By Paulina Mangubat
I was first introduced to Good Neighbors by an old high school classmate. In high school, she had been one of those amazing upperclassmen who took it upon themselves to mentor less-experienced freshmen. Her honest, helpful personality has led her from Smith College to a successful career in civil society, and when she informed about a job opening for the role of GNI UN Communicator and offered to recommend me for the position, I knew it was an opportunity I couldn’t pass up.
The application process began in April, I was interviewed and tested for the job in July, and by August 26 I found myself flying back to New York a week before school started so I could attend the 65th UN DPI/NGO Conference at the UN Headquarters from August 27 to August 29.
Before I get too far into discussing my experience at the DPI/NGO Conference, though, allow me to introduce myself. My name is Paulina Mangubat, and I’m a sophomore at Barnard College of Columbia University. At school, I write for the Columbia Spectator, act in a few productions a year for the Columbia Performing Arts League, and work in the Barnard Writing Center as a fellow. As a Political Science-East Asian Studies double major, I have special interests in social justice law, international relations, and nonprofit organizations.
As UN Communicator, I attend all New York City-based NGO events and relay the information back to the Good Neighbors International Cooperation Office in Geneva via e-mail. Since GNI doesn’t have an office or official representatives in New York, it’s my job to act as its eyes and ears during important events such as August’s UN DPI/NGO Conference.
Since the DPI/NGO Conference was my first official introduction to the world of civil service, I wasn’t sure to expect. My supervisor certainly did his best to keep me in the loop: I was told the purpose of the conference was to bring together a wide variety of NGO workers, volunteers, and experts to discuss the Sustainable Development Goals and the post-2015 agenda, but nothing could have prepared me for the sheer volume of talented individuals I encountered during the conference proceedings.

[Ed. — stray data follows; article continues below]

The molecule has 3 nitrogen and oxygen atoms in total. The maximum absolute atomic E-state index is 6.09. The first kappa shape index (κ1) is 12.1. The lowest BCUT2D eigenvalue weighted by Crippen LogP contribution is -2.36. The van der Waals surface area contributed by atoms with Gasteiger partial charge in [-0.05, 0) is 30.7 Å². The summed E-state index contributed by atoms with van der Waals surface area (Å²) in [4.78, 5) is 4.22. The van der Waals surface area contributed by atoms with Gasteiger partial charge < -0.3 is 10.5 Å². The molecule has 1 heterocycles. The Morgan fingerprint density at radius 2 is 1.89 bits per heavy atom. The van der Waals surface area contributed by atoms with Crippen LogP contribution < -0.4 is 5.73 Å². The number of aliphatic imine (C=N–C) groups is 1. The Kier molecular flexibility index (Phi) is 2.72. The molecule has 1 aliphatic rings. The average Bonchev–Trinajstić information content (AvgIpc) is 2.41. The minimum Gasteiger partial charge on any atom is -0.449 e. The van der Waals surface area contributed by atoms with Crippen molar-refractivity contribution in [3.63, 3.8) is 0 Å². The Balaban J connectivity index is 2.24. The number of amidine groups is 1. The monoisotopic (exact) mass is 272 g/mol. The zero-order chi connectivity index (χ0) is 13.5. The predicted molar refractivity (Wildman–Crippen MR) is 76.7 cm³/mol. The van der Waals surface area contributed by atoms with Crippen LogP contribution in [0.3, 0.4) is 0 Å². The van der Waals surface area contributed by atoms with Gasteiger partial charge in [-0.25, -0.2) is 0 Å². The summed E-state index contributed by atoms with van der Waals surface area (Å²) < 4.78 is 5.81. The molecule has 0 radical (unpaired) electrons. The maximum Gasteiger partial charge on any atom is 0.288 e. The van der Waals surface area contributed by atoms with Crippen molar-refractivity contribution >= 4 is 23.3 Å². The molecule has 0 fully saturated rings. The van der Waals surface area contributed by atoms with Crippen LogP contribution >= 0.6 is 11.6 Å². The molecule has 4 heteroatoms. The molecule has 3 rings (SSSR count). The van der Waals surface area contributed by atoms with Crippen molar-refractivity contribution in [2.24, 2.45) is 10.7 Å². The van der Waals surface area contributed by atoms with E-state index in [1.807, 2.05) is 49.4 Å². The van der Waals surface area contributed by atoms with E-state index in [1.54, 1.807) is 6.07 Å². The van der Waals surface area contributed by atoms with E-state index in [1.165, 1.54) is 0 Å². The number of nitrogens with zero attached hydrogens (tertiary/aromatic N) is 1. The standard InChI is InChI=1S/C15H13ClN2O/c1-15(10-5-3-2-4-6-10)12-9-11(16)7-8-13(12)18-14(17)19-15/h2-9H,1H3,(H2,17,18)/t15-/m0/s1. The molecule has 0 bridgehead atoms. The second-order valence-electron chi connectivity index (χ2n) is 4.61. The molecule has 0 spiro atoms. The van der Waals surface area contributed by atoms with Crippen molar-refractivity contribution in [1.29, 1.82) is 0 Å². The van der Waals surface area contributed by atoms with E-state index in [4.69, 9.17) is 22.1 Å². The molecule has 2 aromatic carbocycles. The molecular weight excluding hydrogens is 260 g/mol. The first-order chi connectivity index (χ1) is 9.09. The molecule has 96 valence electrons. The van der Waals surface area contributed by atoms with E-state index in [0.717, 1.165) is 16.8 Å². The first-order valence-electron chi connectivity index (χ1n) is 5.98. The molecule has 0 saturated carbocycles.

The conference featured experts from civil society, nonprofit organizations, and universities leading roundtables and workshops that discussed sustainability and human rights in the context of the UN’s post-2015 development agenda. The conference concluded with the approval of an official conference declaration that emphasized the importance of arts and culture, empowerment of indigenous people, implementation of sustainable policy, and participation of common citizens via civil society.
By the time the closing ceremony rolled around, my laptop disk drive was full of notes ready to be converted into my first UN report. The closing ceremony featured amazing speakers, including Hadiza Bala Usman, founder of the #BringBackOurGirls campaign. I’m looking forward to further updates on the status of the post-2015 agenda, and I can’t wait until my next opportunity to return to the UN Headquarters.
Thanks so much, Paulina! For more updates from Paulina, follow her on Twitter.